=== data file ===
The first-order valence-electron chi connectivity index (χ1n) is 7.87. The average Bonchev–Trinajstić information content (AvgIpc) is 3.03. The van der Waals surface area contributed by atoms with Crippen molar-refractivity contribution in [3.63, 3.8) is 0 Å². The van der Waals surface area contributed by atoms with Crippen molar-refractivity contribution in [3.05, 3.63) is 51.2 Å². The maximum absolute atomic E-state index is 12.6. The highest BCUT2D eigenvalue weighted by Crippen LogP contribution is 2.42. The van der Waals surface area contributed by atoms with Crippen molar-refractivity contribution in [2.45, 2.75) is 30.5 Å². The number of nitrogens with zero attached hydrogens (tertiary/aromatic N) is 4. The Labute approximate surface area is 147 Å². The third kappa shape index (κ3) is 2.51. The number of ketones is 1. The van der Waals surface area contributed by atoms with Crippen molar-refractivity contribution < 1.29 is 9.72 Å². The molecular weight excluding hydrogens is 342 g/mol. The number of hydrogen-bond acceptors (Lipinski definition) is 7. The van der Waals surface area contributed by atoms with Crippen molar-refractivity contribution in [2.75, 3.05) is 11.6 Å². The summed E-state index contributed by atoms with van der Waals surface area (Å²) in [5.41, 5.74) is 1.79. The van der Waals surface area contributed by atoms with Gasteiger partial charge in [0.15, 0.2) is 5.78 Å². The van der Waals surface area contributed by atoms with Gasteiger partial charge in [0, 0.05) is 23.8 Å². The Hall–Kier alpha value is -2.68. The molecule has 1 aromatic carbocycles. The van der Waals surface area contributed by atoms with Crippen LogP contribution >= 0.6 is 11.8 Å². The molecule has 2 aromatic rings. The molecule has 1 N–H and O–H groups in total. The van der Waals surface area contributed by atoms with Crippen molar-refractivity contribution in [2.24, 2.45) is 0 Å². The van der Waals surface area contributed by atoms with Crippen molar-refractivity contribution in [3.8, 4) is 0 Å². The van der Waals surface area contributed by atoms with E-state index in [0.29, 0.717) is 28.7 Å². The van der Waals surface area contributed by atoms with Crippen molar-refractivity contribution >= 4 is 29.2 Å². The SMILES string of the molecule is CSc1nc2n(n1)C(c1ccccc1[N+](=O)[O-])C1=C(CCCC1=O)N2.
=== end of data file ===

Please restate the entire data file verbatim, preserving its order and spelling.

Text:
The first-order valence-electron chi connectivity index (χ1n) is 7.87. The average Bonchev–Trinajstić information content (AvgIpc) is 3.03. The van der Waals surface area contributed by atoms with Crippen molar-refractivity contribution in [3.63, 3.8) is 0 Å². The van der Waals surface area contributed by atoms with Crippen molar-refractivity contribution in [3.05, 3.63) is 51.2 Å². The maximum absolute atomic E-state index is 12.6. The highest BCUT2D eigenvalue weighted by Crippen LogP contribution is 2.42. The van der Waals surface area contributed by atoms with Crippen molar-refractivity contribution in [2.45, 2.75) is 30.5 Å². The number of nitrogens with zero attached hydrogens (tertiary/aromatic N) is 4. The Labute approximate surface area is 147 Å². The third kappa shape index (κ3) is 2.51. The number of ketones is 1. The van der Waals surface area contributed by atoms with Crippen molar-refractivity contribution < 1.29 is 9.72 Å². The molecular weight excluding hydrogens is 342 g/mol. The number of hydrogen-bond acceptors (Lipinski definition) is 7. The van der Waals surface area contributed by atoms with Crippen molar-refractivity contribution in [2.75, 3.05) is 11.6 Å². The summed E-state index contributed by atoms with van der Waals surface area (Å²) in [5.41, 5.74) is 1.79. The van der Waals surface area contributed by atoms with Gasteiger partial charge in [0.15, 0.2) is 5.78 Å². The van der Waals surface area contributed by atoms with Gasteiger partial charge in [0, 0.05) is 23.8 Å². The Hall–Kier alpha value is -2.68. The molecule has 1 aromatic carbocycles. The van der Waals surface area contributed by atoms with Crippen LogP contribution >= 0.6 is 11.8 Å². The molecule has 2 aromatic rings. The molecule has 1 N–H and O–H groups in total. The van der Waals surface area contributed by atoms with Crippen molar-refractivity contribution in [2.24, 2.45) is 0 Å². The van der Waals surface area contributed by atoms with Crippen molar-refractivity contribution in [3.8, 4) is 0 Å². The van der Waals surface area contributed by atoms with E-state index in [0.29, 0.717) is 28.7 Å². The van der Waals surface area contributed by atoms with Crippen molar-refractivity contribution >= 4 is 29.2 Å². The SMILES string of the molecule is CSc1nc2n(n1)C(c1ccccc1[N+](=O)[O-])C1=C(CCCC1=O)N2.